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Tolerance - A Liberal Dilemma 

by James Hitchcock
July 10, 2003

We live in complicated times, to the point where it is hard to tell what a properly enlightened person is supposed to think.

A liberal newspaper warns its readers not to succumb to anti-Islamic prejudice as a result of terrorist episodes. Islam, we are sometimes told, means "the religion of peace", and Muslims simply want to be treated fairly, like everyone else.

Then, however, a man named Nasir Ahmed, head of a local Islamic Information Center, writes to the same newspaper to protest a different kind of misunderstanding -- the claim that Islamic clergy are too deeply involved in politics.

Mr. Ahmed regards that claim as misinformed but goes on to say that Muslim clergy in Iran have a good deal of political power "based on their conviction that political life should be within the limits of religious faith, not the other way around."

At that point the good liberals who fear anti-Islamic bigotry are put in a dilemma. Mr. Ahmed seems to be affirming the very thing which they try to minimize -- that Islam does have a political agenda and that its agenda might not be compatible with that of some Westerners.

Mr. Ahmed goes on to ask rhetorically, "How can Islam -- or, for that matter, any religion -- coexist with democracy in its present form", and he insists, "It would be a better world to live in if 'democracy' coexisted with any form of religion..."

This, I think, hits the nail squarely on the head, and reveals the hopeless muddle in which politically correct people now find themselves. Mr. Ahmed is absolutely correct in pointing out that the teachings of the great world religions do not permit of their being subordinated to political systems. Religion makes absolute claims, and in the end political systems have to be judged by religion, not the other way around. Thus to accuse a particular religion of being undemocratic is not automatically a condemnation.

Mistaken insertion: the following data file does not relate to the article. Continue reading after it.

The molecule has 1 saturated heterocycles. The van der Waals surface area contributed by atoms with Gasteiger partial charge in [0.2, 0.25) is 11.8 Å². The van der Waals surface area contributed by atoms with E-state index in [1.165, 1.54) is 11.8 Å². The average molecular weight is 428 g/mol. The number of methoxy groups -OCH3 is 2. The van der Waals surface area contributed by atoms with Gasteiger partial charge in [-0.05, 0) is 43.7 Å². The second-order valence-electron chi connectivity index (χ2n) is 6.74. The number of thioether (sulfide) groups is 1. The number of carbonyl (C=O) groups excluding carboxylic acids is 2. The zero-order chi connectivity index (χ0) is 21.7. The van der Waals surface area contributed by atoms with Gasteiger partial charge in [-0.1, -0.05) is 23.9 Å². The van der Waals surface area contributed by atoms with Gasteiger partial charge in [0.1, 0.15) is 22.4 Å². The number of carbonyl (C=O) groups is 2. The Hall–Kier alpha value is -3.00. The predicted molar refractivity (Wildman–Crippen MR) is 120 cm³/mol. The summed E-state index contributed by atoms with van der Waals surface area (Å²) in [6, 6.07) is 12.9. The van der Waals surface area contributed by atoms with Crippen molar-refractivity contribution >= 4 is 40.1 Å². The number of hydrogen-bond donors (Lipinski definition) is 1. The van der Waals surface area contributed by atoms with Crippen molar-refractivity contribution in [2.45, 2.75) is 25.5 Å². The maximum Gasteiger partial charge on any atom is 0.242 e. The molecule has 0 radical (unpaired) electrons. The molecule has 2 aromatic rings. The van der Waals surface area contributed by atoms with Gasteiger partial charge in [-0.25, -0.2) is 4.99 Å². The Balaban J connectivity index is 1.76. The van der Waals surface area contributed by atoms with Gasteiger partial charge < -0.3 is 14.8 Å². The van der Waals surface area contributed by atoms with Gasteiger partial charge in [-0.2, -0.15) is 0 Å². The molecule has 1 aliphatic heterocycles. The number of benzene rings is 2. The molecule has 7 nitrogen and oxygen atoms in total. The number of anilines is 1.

Democracy is in serious trouble, Mr. Ahmed charges, because it is in the process of legalizing sodomy and recognizing homosexual marriages, and he asks how a religion can tolerate this in the name of democracy.

At this one can hear politically correct brows contracting into furrows. As good liberals, we need to be tolerant of unfamiliar beliefs, and in time of war we should be especially vigilant against demonizing our supposed enemies. That is the democratic way. But then some of the people we are urged to tolerate tell us that they do not accept the principles of our democracy and that no religious believer can give ultimate allegiance to any political system. Who then holds the trump card -- Muslims whom some Americans want to demonize or those who support homosexual liberation? It is a dilemma sufficient to cause a politically correct person to have a nervous breakdown.

Almost all Christians and Jews in the United States long ago came to terms with democracy, and few of them would seriously question it. But in doing so have we in fact become complacent and unwittingly compromised our principles? Mr. Ahmed raises uncomfortable issues, apart from the specific question of homosexuality -- can the popular will, as expressed through democratic channels, over-ride the divine law? I fear that relatively few religious believers even think about it.

My own response to Mr. Ahmed is that "democracy" is what the citizens make it, and it need not lead to the breakdown of moral values. Nothing guarantees that moral breakdown cannot occur in monarchies or dictatorships, and our citizenry is far more morally conservative than that least democratic of American institutions, the Supreme Court. One of the virtues of democracy is precisely that is allows, even encourages, things like the pro-life movement, in which citizens exercise their democratic rights on behalf of moral goods.

Liberals like to point out how many of the newer immigrants to the United States are not Christians, and they draw from this the conclusion that Christian moral beliefs can no longer be "imposed" on the country. But, as Mr. Ahmed indicates, much of this immigration will if anything strengthen traditional beliefs, about which the major world religions are in remarkable agreement.

Liberalism now finds itself faced with a dilemma from which it can find no exit. Tolerance is at the heart of its message. But can it continue to tolerate those whom it considers intolerant?

James Hitchcock, professor of history at St. Louis University, writes and lectures on contemporary Church matters. His column appears in the diocesan press. His two-volume book on religion and the Supreme Court has just been published by Princeton University Press. E-Mail: Dr. James Hitchcock

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